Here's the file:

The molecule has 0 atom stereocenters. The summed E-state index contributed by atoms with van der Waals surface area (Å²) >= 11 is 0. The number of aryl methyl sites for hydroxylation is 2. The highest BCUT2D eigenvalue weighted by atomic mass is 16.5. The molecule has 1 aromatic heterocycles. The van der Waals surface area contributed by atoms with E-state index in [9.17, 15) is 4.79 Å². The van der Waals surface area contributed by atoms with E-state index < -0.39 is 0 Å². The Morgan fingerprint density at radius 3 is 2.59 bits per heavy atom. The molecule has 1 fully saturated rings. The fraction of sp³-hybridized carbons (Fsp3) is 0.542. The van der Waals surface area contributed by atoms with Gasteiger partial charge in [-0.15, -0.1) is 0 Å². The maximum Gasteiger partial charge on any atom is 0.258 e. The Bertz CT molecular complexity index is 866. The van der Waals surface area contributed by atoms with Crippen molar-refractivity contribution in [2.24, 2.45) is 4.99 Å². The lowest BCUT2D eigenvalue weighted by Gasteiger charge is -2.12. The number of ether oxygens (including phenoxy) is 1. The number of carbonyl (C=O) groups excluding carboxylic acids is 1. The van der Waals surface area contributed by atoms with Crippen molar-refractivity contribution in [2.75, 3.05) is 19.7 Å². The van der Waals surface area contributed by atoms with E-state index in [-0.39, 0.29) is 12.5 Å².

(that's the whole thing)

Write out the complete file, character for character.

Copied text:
The molecule has 0 atom stereocenters. The summed E-state index contributed by atoms with van der Waals surface area (Å²) >= 11 is 0. The number of aryl methyl sites for hydroxylation is 2. The highest BCUT2D eigenvalue weighted by atomic mass is 16.5. The molecule has 1 aromatic heterocycles. The van der Waals surface area contributed by atoms with E-state index in [9.17, 15) is 4.79 Å². The van der Waals surface area contributed by atoms with E-state index < -0.39 is 0 Å². The Morgan fingerprint density at radius 3 is 2.59 bits per heavy atom. The molecule has 1 fully saturated rings. The fraction of sp³-hybridized carbons (Fsp3) is 0.542. The van der Waals surface area contributed by atoms with Gasteiger partial charge in [-0.15, -0.1) is 0 Å². The maximum Gasteiger partial charge on any atom is 0.258 e. The Bertz CT molecular complexity index is 866. The van der Waals surface area contributed by atoms with Crippen molar-refractivity contribution in [2.24, 2.45) is 4.99 Å². The lowest BCUT2D eigenvalue weighted by Gasteiger charge is -2.12. The number of ether oxygens (including phenoxy) is 1. The number of carbonyl (C=O) groups excluding carboxylic acids is 1. The van der Waals surface area contributed by atoms with Crippen molar-refractivity contribution in [2.75, 3.05) is 19.7 Å². The van der Waals surface area contributed by atoms with E-state index in [-0.39, 0.29) is 12.5 Å².